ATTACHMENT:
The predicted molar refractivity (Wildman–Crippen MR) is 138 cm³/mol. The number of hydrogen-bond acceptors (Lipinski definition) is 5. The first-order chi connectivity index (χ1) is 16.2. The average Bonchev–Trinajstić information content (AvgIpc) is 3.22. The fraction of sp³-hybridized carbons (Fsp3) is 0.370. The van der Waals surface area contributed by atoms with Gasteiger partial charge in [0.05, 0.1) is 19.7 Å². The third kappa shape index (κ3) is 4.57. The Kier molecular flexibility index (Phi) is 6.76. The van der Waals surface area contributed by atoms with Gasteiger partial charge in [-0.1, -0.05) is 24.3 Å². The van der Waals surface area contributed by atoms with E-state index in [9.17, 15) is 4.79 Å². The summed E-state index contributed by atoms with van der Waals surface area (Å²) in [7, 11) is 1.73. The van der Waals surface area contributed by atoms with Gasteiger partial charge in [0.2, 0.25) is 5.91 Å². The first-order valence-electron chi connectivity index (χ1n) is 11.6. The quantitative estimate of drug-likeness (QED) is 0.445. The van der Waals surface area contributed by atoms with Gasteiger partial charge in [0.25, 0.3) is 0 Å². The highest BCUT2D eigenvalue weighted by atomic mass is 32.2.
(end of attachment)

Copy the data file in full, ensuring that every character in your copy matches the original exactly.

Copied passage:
The predicted molar refractivity (Wildman–Crippen MR) is 138 cm³/mol. The number of hydrogen-bond acceptors (Lipinski definition) is 5. The first-order chi connectivity index (χ1) is 16.2. The average Bonchev–Trinajstić information content (AvgIpc) is 3.22. The fraction of sp³-hybridized carbons (Fsp3) is 0.370. The van der Waals surface area contributed by atoms with Gasteiger partial charge in [0.05, 0.1) is 19.7 Å². The third kappa shape index (κ3) is 4.57. The Kier molecular flexibility index (Phi) is 6.76. The van der Waals surface area contributed by atoms with Gasteiger partial charge in [-0.1, -0.05) is 24.3 Å². The van der Waals surface area contributed by atoms with E-state index in [9.17, 15) is 4.79 Å². The summed E-state index contributed by atoms with van der Waals surface area (Å²) in [7, 11) is 1.73. The van der Waals surface area contributed by atoms with Gasteiger partial charge in [0.2, 0.25) is 5.91 Å². The first-order valence-electron chi connectivity index (χ1n) is 11.6. The quantitative estimate of drug-likeness (QED) is 0.445. The van der Waals surface area contributed by atoms with Gasteiger partial charge in [0.25, 0.3) is 0 Å². The highest BCUT2D eigenvalue weighted by atomic mass is 32.2.